David Bartrum's Blog
2nd August 2014
At Paul Ricard for the Blancpain race at the end of June the pace of the car was very good. But quite early in the race we got black-flagged because the rear bumper worked loose after we got hit at the start by a Ferrari. The bottom of the bumper dropped down and was dragging on the floor and it looked quite drastic and made a lot of noise.
So we had to come into the pits and repair it and lost two laps. Once you lose time like that, you can’t get it back in a three-hour race. It was an impossible task and that was that. We didn’t get any help from having a safety car.
I then left Paul Ricard and rushed back to the UK overnight by various planes, trains and automobiles. I got to Croft about 10.30am on Sunday morning and had to walk into the circuit due to the traffic. I landed at Teesside at about 9.30am and got a taxi as far as I could.
But I made it. We hadn’t had a great qualifying but the race day was as frantic as usual for the BTCC at Croft. Mat did a really good job to get the car where he did and Gio was up there as well. He did his usual trick of pulling his own name out of the hat and got himself on the front row for the third race. He got the lead very quickly and then he and Andrew Jordan made contact and unfortunately we came off worst. But Gio pulled off a fantastic save and it should have been a bigger shunt than it was. We did get a podium as Mr Shedden decided to drive through Mat and they reversed the result and gave us the third spot.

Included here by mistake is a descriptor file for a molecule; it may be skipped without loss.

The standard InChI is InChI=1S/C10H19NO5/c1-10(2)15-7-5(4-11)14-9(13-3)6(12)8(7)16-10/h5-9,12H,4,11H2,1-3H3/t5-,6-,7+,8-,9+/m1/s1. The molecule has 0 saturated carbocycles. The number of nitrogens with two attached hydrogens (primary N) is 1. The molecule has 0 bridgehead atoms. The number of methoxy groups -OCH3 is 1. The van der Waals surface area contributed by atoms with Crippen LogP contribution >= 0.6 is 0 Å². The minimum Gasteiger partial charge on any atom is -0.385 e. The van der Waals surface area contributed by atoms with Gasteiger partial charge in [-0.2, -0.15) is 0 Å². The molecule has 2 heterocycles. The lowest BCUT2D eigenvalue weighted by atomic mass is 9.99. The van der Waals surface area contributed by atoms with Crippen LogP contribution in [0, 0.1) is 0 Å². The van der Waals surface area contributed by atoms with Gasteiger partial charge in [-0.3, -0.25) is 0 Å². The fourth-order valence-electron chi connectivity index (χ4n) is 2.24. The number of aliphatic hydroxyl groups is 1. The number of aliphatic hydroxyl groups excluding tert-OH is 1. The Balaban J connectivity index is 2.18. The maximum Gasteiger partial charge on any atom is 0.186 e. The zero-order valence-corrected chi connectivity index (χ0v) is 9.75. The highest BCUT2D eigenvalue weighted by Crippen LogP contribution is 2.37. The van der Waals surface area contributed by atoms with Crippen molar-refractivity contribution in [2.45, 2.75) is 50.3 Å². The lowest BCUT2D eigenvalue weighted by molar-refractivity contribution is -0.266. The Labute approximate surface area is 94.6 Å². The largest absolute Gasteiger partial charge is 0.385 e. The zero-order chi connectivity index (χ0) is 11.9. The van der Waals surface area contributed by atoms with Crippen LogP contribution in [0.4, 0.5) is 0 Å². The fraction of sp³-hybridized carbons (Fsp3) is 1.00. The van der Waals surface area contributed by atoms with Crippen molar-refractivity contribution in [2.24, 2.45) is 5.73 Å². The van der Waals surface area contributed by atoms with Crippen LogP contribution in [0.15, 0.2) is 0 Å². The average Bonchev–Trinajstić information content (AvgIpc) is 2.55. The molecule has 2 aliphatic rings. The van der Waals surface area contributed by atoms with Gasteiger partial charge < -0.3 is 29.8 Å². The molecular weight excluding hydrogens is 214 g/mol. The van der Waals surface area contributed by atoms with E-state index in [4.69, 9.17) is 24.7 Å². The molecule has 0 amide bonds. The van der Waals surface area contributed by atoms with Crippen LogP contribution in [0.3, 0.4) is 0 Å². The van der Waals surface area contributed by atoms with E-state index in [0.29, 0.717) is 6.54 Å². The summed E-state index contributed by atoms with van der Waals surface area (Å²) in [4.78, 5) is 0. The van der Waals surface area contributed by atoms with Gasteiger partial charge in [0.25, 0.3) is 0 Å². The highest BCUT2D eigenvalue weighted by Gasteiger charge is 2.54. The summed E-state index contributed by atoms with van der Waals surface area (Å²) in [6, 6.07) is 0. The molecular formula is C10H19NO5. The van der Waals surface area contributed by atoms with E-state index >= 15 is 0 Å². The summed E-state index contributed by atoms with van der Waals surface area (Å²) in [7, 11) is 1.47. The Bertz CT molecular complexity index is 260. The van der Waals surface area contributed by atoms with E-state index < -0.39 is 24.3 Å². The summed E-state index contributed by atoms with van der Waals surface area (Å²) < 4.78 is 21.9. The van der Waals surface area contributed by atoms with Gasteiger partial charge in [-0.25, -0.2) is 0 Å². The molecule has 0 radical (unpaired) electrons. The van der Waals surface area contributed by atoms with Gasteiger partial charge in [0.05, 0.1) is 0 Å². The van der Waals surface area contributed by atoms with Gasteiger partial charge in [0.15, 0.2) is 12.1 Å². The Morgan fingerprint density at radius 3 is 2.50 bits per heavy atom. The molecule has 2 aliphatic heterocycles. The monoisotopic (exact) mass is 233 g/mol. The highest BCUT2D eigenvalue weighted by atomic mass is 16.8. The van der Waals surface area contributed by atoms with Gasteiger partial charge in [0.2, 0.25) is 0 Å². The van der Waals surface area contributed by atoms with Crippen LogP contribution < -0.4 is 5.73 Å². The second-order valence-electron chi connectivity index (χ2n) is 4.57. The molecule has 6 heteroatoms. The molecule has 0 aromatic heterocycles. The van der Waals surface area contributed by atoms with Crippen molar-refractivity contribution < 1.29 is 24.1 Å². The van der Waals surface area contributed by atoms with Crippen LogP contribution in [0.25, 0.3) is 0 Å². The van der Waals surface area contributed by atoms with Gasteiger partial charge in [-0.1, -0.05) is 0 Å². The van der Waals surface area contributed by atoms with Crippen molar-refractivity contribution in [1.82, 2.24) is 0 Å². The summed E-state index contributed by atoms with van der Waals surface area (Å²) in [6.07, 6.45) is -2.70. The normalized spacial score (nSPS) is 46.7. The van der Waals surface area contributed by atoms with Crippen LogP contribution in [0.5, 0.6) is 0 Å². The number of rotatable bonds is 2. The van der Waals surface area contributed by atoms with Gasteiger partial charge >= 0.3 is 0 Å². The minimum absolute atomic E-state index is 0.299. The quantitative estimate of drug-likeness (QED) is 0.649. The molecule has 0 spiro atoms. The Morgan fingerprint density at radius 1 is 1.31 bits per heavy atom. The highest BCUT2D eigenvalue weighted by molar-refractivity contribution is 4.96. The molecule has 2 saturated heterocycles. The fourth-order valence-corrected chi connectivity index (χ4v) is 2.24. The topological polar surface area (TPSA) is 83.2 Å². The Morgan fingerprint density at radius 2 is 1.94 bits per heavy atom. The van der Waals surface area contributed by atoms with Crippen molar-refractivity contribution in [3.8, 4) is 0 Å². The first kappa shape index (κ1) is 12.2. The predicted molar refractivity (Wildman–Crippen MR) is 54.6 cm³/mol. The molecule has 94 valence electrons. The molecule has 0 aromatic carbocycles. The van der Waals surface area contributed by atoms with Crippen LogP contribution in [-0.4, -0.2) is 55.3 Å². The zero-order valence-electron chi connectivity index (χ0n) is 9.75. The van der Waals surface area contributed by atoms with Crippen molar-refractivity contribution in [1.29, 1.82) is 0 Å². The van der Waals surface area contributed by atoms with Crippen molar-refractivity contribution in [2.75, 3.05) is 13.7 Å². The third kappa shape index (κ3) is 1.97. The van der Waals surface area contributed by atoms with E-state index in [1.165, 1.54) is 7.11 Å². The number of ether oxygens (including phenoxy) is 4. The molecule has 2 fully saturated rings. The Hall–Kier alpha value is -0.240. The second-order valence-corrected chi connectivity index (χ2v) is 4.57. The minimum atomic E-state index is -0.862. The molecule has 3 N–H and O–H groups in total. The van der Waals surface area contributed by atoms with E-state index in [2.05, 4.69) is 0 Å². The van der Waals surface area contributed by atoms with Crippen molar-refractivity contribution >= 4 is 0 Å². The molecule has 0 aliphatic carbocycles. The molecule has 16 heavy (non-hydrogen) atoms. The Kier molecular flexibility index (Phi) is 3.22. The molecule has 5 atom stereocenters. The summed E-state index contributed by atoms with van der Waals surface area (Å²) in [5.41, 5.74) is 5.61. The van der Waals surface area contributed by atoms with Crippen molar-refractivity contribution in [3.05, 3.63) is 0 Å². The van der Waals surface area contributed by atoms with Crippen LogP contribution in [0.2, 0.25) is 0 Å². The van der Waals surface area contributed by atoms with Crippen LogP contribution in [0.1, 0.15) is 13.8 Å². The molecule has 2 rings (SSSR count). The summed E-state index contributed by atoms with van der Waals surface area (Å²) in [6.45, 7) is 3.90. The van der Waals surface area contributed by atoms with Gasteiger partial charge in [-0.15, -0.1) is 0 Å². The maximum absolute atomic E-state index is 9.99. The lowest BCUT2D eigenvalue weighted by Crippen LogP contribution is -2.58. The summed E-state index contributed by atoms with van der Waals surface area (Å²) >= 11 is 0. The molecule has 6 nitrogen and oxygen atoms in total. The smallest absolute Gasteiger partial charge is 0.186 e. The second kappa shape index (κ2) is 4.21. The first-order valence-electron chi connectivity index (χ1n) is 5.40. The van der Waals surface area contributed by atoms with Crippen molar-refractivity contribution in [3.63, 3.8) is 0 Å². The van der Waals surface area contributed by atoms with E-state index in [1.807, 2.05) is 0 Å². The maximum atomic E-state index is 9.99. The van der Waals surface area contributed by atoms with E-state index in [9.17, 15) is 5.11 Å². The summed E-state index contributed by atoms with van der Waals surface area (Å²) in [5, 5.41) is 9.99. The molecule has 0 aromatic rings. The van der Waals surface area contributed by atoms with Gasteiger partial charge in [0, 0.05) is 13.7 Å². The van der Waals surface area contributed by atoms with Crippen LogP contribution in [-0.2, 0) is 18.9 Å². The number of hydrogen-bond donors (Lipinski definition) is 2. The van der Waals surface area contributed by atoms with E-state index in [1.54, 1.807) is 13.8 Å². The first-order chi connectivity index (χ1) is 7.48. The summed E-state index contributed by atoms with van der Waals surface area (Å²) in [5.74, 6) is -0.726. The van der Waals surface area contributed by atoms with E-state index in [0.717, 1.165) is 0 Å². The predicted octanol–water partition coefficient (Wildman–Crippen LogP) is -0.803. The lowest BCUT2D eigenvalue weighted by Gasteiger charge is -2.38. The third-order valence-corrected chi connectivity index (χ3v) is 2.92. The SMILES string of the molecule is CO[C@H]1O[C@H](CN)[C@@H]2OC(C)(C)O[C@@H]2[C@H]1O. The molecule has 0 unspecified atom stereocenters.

We left Croft on Sunday night, went straight back to the workshop, got changed and back in the bus and went to Spa for the GT test. It was an official Blancpain test and we took both cars and it was a very good test.
We came back from that, re-prepped the cars ready for British GT and went back to Spa for the race weekend. We got second and fourth in qualifying, which was good, and managed to convert that to a second and third in the opening race. Michael led the race in the Oman car and was doing really well, but unfortunately the weight really hurt us as the Astons had gained another 15kg. That went on top of our existing 75kg to make 90kg in total, which is a lot to ask of a car at Spa.
Michael was leading well but Phil Keen came upon him in the Porsche with its new restrictor and went ahead, so we had to settle for second. But we were very happy to get both cars on the podium.
We dashed back home, as we knew we had a monumental task to get the Oman car ready for the Spa 24-hours. We stripped both cars down and rebuilt the Oman car; put everything back in the truck, including the kitchen sink, to go back to Spa for the third time in three weeks.
It wasn’t our first 24-hour race, but it was our first in Europe and our first for nine years. I underestimated the occasion and didn’t realise how big an event it is. It is the next biggest race to Le Mans and it was absolutely fantastic.
The trucks had to get there on Sunday and we rolled up Monday morning, wondering why we had to be there for a week. At that stage, Spa was just like it had been for the British GT race two weeks before but suddenly, the security becomes a lot stiffer and that’s the first thing you notice. You set your garage up and start to see things arriving: Audi puts up its hospitality wigwam and you start to realise how much the manufacturers have put into that event.